dependencies:
  - media_entity:media_entity
  - media_entity_image:media_entity_image
  - video_embed_field:video_embed_field
  - video_embed_field:video_embed_media
  - media_entity_slideshow:media_entity_slideshow
  - media_entity_instagram:media_entity_instagram
  - media_entity_twitter:media_entity_twitter
  - media_entity_document:media_entity_document
  - slick_media:slick_media
  - entity_browser:entity_browser
  - entity_browser:entity_browser_entity_form
  - entity_embed:entity_embed
  - dropzonejs:dropzonejs_eb_widget
  - image_widget_crop:image_widget_crop
  - drupal:link
  - drupal:editor
  - inline_entity_form:inline_entity_form
test_dependencies:
  - media_entity:media_entity
  - media_entity_image:media_entity_image
  - video_embed_field:video_embed_field
  - video_embed_field:video_embed_media
  - media_entity_slideshow:media_entity_slideshow
  - media_entity_instagram:media_entity_instagram
  - media_entity_twitter:media_entity_twitter
  - media_entity_document:media_entity_document
  - slick_media:slick_media
  - entity_browser:entity_browser
  - entity_browser:entity_browser_entity_form
  - entity_embed:entity_embed
  - dropzonejs:dropzonejs_eb_widget
  - image_widget_crop:image_widget_crop
  - drupal:link
  - drupal:editor
  - inline_entity_form:inline_entity_form

Find out the versions you have installed currently and require them explicitly in your composer.json. If you added everything you need to keep, you can go ahead and remove media itself. Rebuild the site and make sure everything still works. You are now ready to actually take the step and update to Drupal 8.4.

Dec 25 2017
Dec 25

If you have the Media module for Drupal 8 installed, you need to remove it before you can upgrade to the latest core version (8.4). Unfortunately, there are a few gotchas involved with the process. This blog post is about getting rid of the old contrib Media module, so the site can be updated to Drupal 8.4 in a subsequent step. This is based on my personal experience. YMMV, as they say.

Having to maintain this site in my spare time, it has been far too long for me to upgrade it to Drupal 8.4 (it actually went live on Drupal 8.3 when 8.4 was already final, because the platform had been running for a while for another site and frankly, I just wanted it live—something about a plumber and leaky pipes). The site had been built with the contrib Media module, which turns out to be a bit of a mistake (just because of the problems I outline below, not because there was anything wrong with the module), but that's water under the bridge.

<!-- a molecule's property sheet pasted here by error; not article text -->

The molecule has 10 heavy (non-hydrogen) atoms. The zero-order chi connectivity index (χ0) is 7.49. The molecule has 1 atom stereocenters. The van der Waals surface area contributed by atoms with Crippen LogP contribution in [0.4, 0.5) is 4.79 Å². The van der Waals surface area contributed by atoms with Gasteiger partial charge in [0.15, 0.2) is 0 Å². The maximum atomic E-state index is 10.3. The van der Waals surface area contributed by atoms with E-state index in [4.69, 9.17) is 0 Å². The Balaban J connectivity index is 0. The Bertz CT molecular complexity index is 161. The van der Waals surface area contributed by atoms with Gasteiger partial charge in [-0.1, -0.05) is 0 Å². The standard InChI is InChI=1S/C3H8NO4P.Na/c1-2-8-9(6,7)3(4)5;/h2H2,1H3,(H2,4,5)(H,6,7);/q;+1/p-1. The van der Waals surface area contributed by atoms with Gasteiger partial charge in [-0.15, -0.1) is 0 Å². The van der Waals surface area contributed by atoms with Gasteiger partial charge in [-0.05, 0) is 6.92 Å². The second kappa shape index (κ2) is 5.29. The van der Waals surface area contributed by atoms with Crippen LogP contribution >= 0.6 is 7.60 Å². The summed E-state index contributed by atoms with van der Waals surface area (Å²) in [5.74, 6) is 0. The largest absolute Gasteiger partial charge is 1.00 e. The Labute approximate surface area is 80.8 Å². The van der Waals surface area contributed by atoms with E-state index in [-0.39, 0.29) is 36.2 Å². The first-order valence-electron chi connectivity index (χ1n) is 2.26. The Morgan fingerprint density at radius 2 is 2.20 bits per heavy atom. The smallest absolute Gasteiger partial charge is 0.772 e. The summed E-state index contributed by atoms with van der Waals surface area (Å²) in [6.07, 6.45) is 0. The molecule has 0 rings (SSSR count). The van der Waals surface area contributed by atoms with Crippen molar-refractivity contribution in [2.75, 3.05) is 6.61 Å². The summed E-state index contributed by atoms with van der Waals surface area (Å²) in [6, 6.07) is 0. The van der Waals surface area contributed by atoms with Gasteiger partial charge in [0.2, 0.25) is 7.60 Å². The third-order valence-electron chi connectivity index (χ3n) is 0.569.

Where the Media module for Drupal 7 is the core for a (the?) leading Media solution, for Drupal 8 that responsibility moved to the new media_entity module, as well as a bunch of extension modules that add specific media types. In short, Media in Drupal 8 is much more modular. The Media module itself still existed, but it was basically a quick start suite of configuration and a few tweaks to how things worked out of the box.

The reason removing the contrib Media module is needed is that from 8.4 on, media_entity was integrated into core, except that is is now called... Media module. This means the contrib Media module would have a name collision with the new Media module in core. So, it needs to be disabled. Which is mostly OK (you can retain most of the configuration it adds), except for a new nasty gotchas.

Note that this is not about moving your site to the core media entity type. That is something that will have to happen eventually. You will have to wait for all extension modules (image, video, maybe gallery, Twitter or Instagram, etc.) to have versions that work with the core entity type, as well as for the upgrade path to be complete. This needs to happen, though, if you currently have Media module and you need to move to Drupal 8.4 (and you do need to; 8.3 stopped being supported when 8.4 came out).